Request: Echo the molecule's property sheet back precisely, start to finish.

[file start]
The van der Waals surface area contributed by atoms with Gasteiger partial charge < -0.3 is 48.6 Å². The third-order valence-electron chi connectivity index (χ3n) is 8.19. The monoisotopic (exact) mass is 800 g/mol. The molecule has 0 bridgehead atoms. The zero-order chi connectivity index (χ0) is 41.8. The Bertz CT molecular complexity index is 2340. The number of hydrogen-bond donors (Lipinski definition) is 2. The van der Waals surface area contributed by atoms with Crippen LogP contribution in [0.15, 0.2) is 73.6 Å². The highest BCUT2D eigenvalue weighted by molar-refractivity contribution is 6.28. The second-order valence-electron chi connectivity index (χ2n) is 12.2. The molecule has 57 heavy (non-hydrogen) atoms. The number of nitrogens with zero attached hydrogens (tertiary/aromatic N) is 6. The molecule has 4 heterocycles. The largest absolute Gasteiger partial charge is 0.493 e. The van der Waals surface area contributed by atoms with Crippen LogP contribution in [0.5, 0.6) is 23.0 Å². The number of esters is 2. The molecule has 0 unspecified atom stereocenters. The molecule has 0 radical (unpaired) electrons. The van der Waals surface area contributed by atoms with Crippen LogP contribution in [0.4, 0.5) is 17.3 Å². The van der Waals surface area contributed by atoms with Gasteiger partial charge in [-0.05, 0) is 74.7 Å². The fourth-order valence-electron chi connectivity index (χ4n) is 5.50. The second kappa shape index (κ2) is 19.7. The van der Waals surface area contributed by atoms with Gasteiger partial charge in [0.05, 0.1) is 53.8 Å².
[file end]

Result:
The van der Waals surface area contributed by atoms with Gasteiger partial charge < -0.3 is 48.6 Å². The third-order valence-electron chi connectivity index (χ3n) is 8.19. The monoisotopic (exact) mass is 800 g/mol. The molecule has 0 bridgehead atoms. The zero-order chi connectivity index (χ0) is 41.8. The Bertz CT molecular complexity index is 2340. The number of hydrogen-bond donors (Lipinski definition) is 2. The van der Waals surface area contributed by atoms with Crippen LogP contribution in [0.15, 0.2) is 73.6 Å². The highest BCUT2D eigenvalue weighted by molar-refractivity contribution is 6.28. The second-order valence-electron chi connectivity index (χ2n) is 12.2. The molecule has 57 heavy (non-hydrogen) atoms. The number of nitrogens with zero attached hydrogens (tertiary/aromatic N) is 6. The molecule has 4 heterocycles. The largest absolute Gasteiger partial charge is 0.493 e. The van der Waals surface area contributed by atoms with Crippen LogP contribution in [0.5, 0.6) is 23.0 Å². The number of esters is 2. The molecule has 0 unspecified atom stereocenters. The molecule has 0 radical (unpaired) electrons. The van der Waals surface area contributed by atoms with Crippen LogP contribution in [0.4, 0.5) is 17.3 Å². The van der Waals surface area contributed by atoms with Gasteiger partial charge in [-0.05, 0) is 74.7 Å². The fourth-order valence-electron chi connectivity index (χ4n) is 5.50. The second kappa shape index (κ2) is 19.7. The van der Waals surface area contributed by atoms with Gasteiger partial charge in [0.05, 0.1) is 53.8 Å².